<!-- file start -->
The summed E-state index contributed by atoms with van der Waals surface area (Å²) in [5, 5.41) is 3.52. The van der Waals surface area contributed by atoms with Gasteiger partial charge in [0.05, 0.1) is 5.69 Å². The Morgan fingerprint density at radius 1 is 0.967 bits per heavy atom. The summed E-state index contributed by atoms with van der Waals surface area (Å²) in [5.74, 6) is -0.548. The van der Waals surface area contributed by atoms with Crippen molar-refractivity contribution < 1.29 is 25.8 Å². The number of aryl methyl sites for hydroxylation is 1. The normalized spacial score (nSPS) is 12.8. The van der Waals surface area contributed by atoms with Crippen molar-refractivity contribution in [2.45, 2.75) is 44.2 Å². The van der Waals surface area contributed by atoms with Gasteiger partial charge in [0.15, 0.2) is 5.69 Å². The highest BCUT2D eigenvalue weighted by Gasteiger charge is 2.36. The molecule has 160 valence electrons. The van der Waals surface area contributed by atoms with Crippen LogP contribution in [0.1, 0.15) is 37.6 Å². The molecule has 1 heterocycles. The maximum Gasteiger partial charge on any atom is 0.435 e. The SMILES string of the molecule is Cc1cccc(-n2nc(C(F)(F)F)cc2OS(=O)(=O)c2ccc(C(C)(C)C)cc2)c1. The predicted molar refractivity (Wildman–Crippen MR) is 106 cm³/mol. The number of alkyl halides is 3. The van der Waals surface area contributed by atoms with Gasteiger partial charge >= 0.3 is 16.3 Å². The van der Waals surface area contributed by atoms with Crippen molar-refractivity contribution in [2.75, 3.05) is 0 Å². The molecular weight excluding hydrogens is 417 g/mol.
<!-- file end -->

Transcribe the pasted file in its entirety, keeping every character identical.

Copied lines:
The summed E-state index contributed by atoms with van der Waals surface area (Å²) in [5, 5.41) is 3.52. The van der Waals surface area contributed by atoms with Gasteiger partial charge in [0.05, 0.1) is 5.69 Å². The Morgan fingerprint density at radius 1 is 0.967 bits per heavy atom. The summed E-state index contributed by atoms with van der Waals surface area (Å²) in [5.74, 6) is -0.548. The van der Waals surface area contributed by atoms with Crippen molar-refractivity contribution < 1.29 is 25.8 Å². The number of aryl methyl sites for hydroxylation is 1. The normalized spacial score (nSPS) is 12.8. The van der Waals surface area contributed by atoms with Crippen molar-refractivity contribution in [2.45, 2.75) is 44.2 Å². The van der Waals surface area contributed by atoms with Gasteiger partial charge in [0.15, 0.2) is 5.69 Å². The highest BCUT2D eigenvalue weighted by Gasteiger charge is 2.36. The molecule has 160 valence electrons. The van der Waals surface area contributed by atoms with Crippen LogP contribution in [0.1, 0.15) is 37.6 Å². The molecule has 1 heterocycles. The maximum Gasteiger partial charge on any atom is 0.435 e. The SMILES string of the molecule is Cc1cccc(-n2nc(C(F)(F)F)cc2OS(=O)(=O)c2ccc(C(C)(C)C)cc2)c1. The predicted molar refractivity (Wildman–Crippen MR) is 106 cm³/mol. The number of alkyl halides is 3. The van der Waals surface area contributed by atoms with Gasteiger partial charge >= 0.3 is 16.3 Å². The van der Waals surface area contributed by atoms with Crippen molar-refractivity contribution in [2.75, 3.05) is 0 Å². The molecular weight excluding hydrogens is 417 g/mol.